What are they leaving with?

Posted on November 5, 2010


I’ve seen a number of shows throughout Los Angeles since the fall of the rock and roll era on the scene and I have to be honest when I say – most of them suck! No, really. So many artists just go on stage and stand there strumming four repetitive chords and singing bland and uninspiring lyrics over them with no harmonies, no power and no feeling.

Back in 1987, a show I often talk about for its amazing stage appeal was Iron Maiden and Waysted. Sure, Iron maiden ran around, had all the stage antics, inflatable figures, backdrop changes and lots of lights, but it was so much more than that. When Waysted played, they performed about 5 songs before the ignorant sons-a-bitches in the floor section booed them off stage. It was the best 5 songs of the night.

You can’t afford to get lasers, drums that flip over or flash pots, but you still have to leave the audience with something to take home. Sometimes it’s not in the presence, it’s in the songs themselves.

There aren’t a lot of people who remember Waysted. Pete Way from UFO and Waysted, and at the time it was Danny Vaughn of Tyketto on vocals. Before being forced off stage, they managed to play the song Heroes Die Young. Absolutely one of my favorites. The songs, while none of them were over the top radio hits, were made of chord constructions, harmonies, solos, melodies that stuck with you and lyrics that meant something to a 16-year-old rock and roller kid. I can admit that iron maiden was amazing, as always, and in their prime too – but I left with a story of seeing Waysted live and I still talk about it today.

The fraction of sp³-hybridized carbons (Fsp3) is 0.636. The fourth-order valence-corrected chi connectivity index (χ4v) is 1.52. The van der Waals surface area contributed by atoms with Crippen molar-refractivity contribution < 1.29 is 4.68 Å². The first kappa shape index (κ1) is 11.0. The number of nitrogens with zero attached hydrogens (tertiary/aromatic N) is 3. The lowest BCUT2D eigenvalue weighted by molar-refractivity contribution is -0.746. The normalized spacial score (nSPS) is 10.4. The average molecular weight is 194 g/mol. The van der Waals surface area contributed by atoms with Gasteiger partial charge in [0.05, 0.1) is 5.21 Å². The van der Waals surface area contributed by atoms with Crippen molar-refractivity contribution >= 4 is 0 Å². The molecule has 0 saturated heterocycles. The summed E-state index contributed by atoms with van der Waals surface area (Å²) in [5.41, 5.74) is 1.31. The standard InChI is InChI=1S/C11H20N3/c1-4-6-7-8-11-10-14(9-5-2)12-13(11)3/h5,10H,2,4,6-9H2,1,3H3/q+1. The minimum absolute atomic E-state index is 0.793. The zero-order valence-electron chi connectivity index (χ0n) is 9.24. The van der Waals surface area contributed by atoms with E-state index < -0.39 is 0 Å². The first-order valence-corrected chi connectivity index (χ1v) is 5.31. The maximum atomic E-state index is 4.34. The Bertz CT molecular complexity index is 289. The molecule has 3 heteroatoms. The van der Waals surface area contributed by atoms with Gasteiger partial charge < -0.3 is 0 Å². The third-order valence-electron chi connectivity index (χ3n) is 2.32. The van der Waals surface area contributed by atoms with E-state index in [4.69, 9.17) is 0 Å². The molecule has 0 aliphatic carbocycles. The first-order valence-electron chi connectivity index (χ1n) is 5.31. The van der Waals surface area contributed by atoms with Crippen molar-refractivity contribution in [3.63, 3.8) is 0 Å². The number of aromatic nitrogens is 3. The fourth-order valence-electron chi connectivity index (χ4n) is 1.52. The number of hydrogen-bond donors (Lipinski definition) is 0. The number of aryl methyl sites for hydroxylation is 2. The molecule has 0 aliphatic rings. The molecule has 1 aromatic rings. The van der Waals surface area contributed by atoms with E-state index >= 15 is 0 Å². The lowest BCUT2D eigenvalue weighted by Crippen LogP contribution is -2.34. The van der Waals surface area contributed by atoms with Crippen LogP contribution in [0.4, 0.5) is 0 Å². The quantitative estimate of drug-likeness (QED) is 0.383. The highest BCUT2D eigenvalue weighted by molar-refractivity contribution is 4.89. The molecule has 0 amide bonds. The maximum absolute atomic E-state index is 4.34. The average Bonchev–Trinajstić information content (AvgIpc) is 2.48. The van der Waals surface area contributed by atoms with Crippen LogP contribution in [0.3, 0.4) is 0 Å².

So I ask – what are you leaving your audience with? Are your songs of worth? Do they speak to anyone with words built on emotion or a sense of understanding what someone else is going through? As much as I can’t really stand anything Kurt Cobain wrote, the dude spoke to a generation with words they understood, about things they experienced. It made him a legend! A shitty legend, but a legend nonetheless. We can all agree that a Poison concert is fun, but there is no intrinsic value to sitting and listening to the songs. The lights, the running around – all cool, but still, there isn’t a lot more to it.

Give them something to talk about, sing about, remember and share with those they talk to at the water cooler tomorrow. If it doesn’t matter to you, then I am pretty sure you’re still in the career of working out of mom’s basement and going to school Monday morning. Eventually you’ll get it. If it’s on a stage I’ll be in front of, I hope it’s sooner than later.

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